Taraji P. Henson talks new Karate Kid Movie and crying it outAndrea Zimmerman
Taraji P. Henson became a Hollywood household name when she was nominated for an Academy Award for her role opposite Brad Pitt in The Curious Case of Benjamin Button. Her most recent film – a remake of The Karate Kid alongside Jackie Chan and Jaden Smith – is a bit more kid-friendly and generating a lot of buzz. We sat down with the single mom (she has a sixteen-year old son, Marcel) to chat about working with Will & Jada’s son, the importance of the family unit, and why she won’t let her son use Twitter.
What was it like working with Will Smith’s son, Jaden, in the Karate Kid remake?
Amazing. He reminds me a lot of my son: polite, charismatic, strong-willed and just a charm to work with. The Smith family and their values and morals are the same as mine. It was a pleasure; he’s such a good kid.
What can we expect from the remake?
The only thing that’s the same is the theme: fish out of water gets bullied and wants to learn martial arts to defend himself. That’s the only thing that’s consistent. It’s really a different film.
Tell us about your role in the film.
I play [Jaden’s character’s] mother. She’s like me in real life-when I read the script, I could really relate to her. She moves from her job in Detroit to China because she needed to bring home the bacon. And that’s how it was for me when I moved to L.A. I left everything I knew in Washington D.C. and moved 3,000 miles away, so L.A. is like my China. [I moved because I thought,] How can I show my son the dream if I don’t dream, and live to make my dreams come true?
Biggest pregnancy craving: Crabs. I’m from Washington D. C, and when I was in college, we’d always have blue crabs and beer. When I got pregnant, I couldn’t have beer, so I substituted it with watermelon!
Favorite vacation spot: I’m on my way to Morocco this summer for the World Music Festival, so I have a feeling that might be my favorite. Also, Tulum, Mexico. It’s friendly, they turn off the electricity at a certain times, and the food is really fresh. And it’s very quaint and quiet, because it’s not overpopulated.
Favorite exercise? Lunges because they tighten everything up really quick.
What makes you cringe? Hate. In any shape, form or fashion. Love is so much more powerful.
Weirdest habit: My dad used to take his thumb and rub it under his nose. And I used to suck my thumb, but when I stopped, I started doing that.
Which is harder: parenting a newborn or a teenager?
It’s all the same. Parenting starts when your child’s in the womb. My son is well-behaved, but there’s a dynamic between male-female. Once I show him that I know what I’m talking about, he’s willing to listen and learn. Kids are like puppies; they just want to please you. They don’t want to do bad, especially if you parent from the womb and let them know, “You’re not manipulating me. I’m the boss.” And the first time they start crying when you say, “It’s time to go to bed,” you have to let them cry it out.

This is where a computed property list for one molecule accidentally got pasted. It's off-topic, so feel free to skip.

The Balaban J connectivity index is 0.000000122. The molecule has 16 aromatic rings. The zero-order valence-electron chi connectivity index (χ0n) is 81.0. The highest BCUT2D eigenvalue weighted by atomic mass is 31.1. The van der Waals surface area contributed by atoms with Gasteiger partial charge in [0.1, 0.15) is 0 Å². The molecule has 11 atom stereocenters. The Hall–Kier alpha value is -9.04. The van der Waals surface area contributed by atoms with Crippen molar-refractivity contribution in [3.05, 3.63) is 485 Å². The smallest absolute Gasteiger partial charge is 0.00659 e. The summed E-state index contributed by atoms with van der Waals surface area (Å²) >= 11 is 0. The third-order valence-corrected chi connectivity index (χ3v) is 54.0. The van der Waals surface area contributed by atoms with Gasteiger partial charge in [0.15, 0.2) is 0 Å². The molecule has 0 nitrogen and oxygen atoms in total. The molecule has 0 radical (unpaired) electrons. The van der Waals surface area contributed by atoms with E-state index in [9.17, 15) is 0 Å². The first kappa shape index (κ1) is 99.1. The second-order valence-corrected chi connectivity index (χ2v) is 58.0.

Are you preparing yourself for when he starts dating?
I have to. He’s sixteen. I’m teaching him how to pick really good women, but he knows because he’s around really incredible women: his family, friends, me. We take it in stride and don’t let [the fact that I’m famous] get ahead of us. We’re human just like everybody else, and I’m not better than anybody because of what I do.
What is your parenting philosophy?
Listen to your children and communicate with them. You have to be there 100 percent for them. You have to pay attention to what they’re doing/reading/watching because this world is a very different world than when I grew up. They have all this information at their fingertips, and you have to pay attention-with eyes wide open.
Is there anything that’s off-limits to your son?
Twitter and sex stuff-anything that deals with things he’s not ready for yet. And we communicate. I don’t just say, “Do what I said”; I give him a reason for it. I told him, as far as sex, I understand your hormones are raging, but you can barely keep up with your extracurricular work and school work. There’s a time and place and reason for certain things, and while I’m not trying to take anything from him, with sex comes responsibility, and you have to be mature enough to handle it.
If you could teach your son one lesson, what would it be?
To trust his own voice. When I leave him and can’t always be with him to say, “Do this, do that,” I hope he can hear my voice and God’s voice. There are times when you don’t listen to those voices, and then you find yourself in a world of trouble. But if you start training yourself to listen and obey that voice, you’ll find yourself [avoiding] dumb choices.
What shocked you the most about parenting?
How expensive school is!
What do you wish you knew as a first-time parent?
How expensive school is! I would have started saving back then!
What’s your biggest parenting challenge?
Doing it alone. I’m a single mom, so I have to do everything.
Were you concerned about your son not having a male figure in his life?
We have a really big family, and he’s always had male camaraderie. He plays basketball and he’s close with his coaches. I allow him to be with the fellas. I also let him know that [raising your child solo] is right, but at the same time, he needs a woman beside him [when he has kids.] The family unit is better than one parent.
What parenting advice did your mom give you?
Do unto others what they do unto you. Whatever you put out in the universe, you’re going to get back.